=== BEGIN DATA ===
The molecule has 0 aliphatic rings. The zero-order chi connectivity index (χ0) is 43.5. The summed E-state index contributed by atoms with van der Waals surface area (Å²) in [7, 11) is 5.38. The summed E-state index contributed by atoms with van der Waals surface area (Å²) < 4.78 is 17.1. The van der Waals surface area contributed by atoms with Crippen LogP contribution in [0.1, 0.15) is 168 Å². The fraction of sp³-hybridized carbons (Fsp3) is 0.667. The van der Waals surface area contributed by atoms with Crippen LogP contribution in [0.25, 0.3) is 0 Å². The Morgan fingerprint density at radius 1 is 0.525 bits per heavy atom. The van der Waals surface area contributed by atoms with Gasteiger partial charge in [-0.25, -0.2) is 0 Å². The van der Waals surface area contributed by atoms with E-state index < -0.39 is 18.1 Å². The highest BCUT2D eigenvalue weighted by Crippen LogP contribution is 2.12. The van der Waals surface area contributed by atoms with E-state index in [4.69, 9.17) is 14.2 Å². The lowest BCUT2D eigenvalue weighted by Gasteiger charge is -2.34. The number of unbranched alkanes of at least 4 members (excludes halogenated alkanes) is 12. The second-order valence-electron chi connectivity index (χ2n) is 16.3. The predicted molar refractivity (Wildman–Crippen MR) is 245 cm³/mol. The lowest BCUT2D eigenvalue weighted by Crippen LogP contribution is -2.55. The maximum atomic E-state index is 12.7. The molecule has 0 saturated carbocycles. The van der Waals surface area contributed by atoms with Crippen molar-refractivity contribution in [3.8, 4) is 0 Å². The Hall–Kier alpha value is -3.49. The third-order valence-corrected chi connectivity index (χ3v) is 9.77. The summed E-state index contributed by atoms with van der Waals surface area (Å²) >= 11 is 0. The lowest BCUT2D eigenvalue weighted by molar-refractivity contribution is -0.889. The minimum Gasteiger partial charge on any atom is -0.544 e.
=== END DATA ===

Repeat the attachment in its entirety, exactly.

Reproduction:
The molecule has 0 aliphatic rings. The zero-order chi connectivity index (χ0) is 43.5. The summed E-state index contributed by atoms with van der Waals surface area (Å²) in [7, 11) is 5.38. The summed E-state index contributed by atoms with van der Waals surface area (Å²) < 4.78 is 17.1. The van der Waals surface area contributed by atoms with Crippen LogP contribution in [0.1, 0.15) is 168 Å². The fraction of sp³-hybridized carbons (Fsp3) is 0.667. The van der Waals surface area contributed by atoms with Crippen LogP contribution in [0.25, 0.3) is 0 Å². The Morgan fingerprint density at radius 1 is 0.525 bits per heavy atom. The van der Waals surface area contributed by atoms with Gasteiger partial charge in [-0.25, -0.2) is 0 Å². The van der Waals surface area contributed by atoms with E-state index < -0.39 is 18.1 Å². The highest BCUT2D eigenvalue weighted by Crippen LogP contribution is 2.12. The van der Waals surface area contributed by atoms with E-state index in [4.69, 9.17) is 14.2 Å². The lowest BCUT2D eigenvalue weighted by Gasteiger charge is -2.34. The number of unbranched alkanes of at least 4 members (excludes halogenated alkanes) is 12. The second-order valence-electron chi connectivity index (χ2n) is 16.3. The predicted molar refractivity (Wildman–Crippen MR) is 245 cm³/mol. The lowest BCUT2D eigenvalue weighted by Crippen LogP contribution is -2.55. The maximum atomic E-state index is 12.7. The molecule has 0 saturated carbocycles. The van der Waals surface area contributed by atoms with Crippen molar-refractivity contribution in [3.8, 4) is 0 Å². The Hall–Kier alpha value is -3.49. The third-order valence-corrected chi connectivity index (χ3v) is 9.77. The summed E-state index contributed by atoms with van der Waals surface area (Å²) >= 11 is 0. The lowest BCUT2D eigenvalue weighted by molar-refractivity contribution is -0.889. The minimum Gasteiger partial charge on any atom is -0.544 e.